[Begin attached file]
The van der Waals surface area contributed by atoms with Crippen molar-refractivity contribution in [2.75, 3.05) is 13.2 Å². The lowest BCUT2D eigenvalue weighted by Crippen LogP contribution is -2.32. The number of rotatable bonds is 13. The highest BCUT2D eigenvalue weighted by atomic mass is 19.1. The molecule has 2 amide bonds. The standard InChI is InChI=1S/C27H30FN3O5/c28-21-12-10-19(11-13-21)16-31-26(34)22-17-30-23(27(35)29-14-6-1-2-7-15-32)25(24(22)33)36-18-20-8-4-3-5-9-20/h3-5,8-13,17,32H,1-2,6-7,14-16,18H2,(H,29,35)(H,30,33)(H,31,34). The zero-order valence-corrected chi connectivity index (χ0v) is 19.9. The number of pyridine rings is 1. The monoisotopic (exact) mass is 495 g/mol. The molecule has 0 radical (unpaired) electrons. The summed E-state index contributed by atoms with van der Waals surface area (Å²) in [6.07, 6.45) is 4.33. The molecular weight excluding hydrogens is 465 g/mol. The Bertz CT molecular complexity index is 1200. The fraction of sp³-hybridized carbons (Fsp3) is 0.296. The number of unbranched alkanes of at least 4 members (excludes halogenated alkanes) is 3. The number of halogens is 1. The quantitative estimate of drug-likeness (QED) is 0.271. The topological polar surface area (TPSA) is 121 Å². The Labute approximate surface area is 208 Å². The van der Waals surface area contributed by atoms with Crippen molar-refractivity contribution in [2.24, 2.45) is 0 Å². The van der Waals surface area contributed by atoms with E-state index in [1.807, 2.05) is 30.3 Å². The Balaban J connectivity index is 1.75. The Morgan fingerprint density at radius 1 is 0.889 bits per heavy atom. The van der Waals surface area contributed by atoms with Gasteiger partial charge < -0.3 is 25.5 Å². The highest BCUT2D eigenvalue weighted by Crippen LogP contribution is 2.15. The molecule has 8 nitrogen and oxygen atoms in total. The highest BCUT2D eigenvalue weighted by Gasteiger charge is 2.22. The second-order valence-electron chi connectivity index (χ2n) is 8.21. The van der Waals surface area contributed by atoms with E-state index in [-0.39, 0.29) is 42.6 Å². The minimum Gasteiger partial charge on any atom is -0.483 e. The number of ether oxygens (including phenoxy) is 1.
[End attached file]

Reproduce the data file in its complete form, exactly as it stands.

The van der Waals surface area contributed by atoms with Crippen molar-refractivity contribution in [2.75, 3.05) is 13.2 Å². The lowest BCUT2D eigenvalue weighted by Crippen LogP contribution is -2.32. The number of rotatable bonds is 13. The highest BCUT2D eigenvalue weighted by atomic mass is 19.1. The molecule has 2 amide bonds. The standard InChI is InChI=1S/C27H30FN3O5/c28-21-12-10-19(11-13-21)16-31-26(34)22-17-30-23(27(35)29-14-6-1-2-7-15-32)25(24(22)33)36-18-20-8-4-3-5-9-20/h3-5,8-13,17,32H,1-2,6-7,14-16,18H2,(H,29,35)(H,30,33)(H,31,34). The zero-order valence-corrected chi connectivity index (χ0v) is 19.9. The number of pyridine rings is 1. The monoisotopic (exact) mass is 495 g/mol. The molecule has 0 radical (unpaired) electrons. The summed E-state index contributed by atoms with van der Waals surface area (Å²) in [6.07, 6.45) is 4.33. The molecular weight excluding hydrogens is 465 g/mol. The Bertz CT molecular complexity index is 1200. The fraction of sp³-hybridized carbons (Fsp3) is 0.296. The number of unbranched alkanes of at least 4 members (excludes halogenated alkanes) is 3. The number of halogens is 1. The quantitative estimate of drug-likeness (QED) is 0.271. The topological polar surface area (TPSA) is 121 Å². The Labute approximate surface area is 208 Å². The van der Waals surface area contributed by atoms with Crippen molar-refractivity contribution in [2.24, 2.45) is 0 Å². The van der Waals surface area contributed by atoms with E-state index in [1.807, 2.05) is 30.3 Å². The Balaban J connectivity index is 1.75. The Morgan fingerprint density at radius 1 is 0.889 bits per heavy atom. The van der Waals surface area contributed by atoms with Gasteiger partial charge < -0.3 is 25.5 Å². The highest BCUT2D eigenvalue weighted by Crippen LogP contribution is 2.15. The molecule has 8 nitrogen and oxygen atoms in total. The highest BCUT2D eigenvalue weighted by Gasteiger charge is 2.22. The second-order valence-electron chi connectivity index (χ2n) is 8.21. The van der Waals surface area contributed by atoms with E-state index in [-0.39, 0.29) is 42.6 Å². The minimum Gasteiger partial charge on any atom is -0.483 e. The number of ether oxygens (including phenoxy) is 1.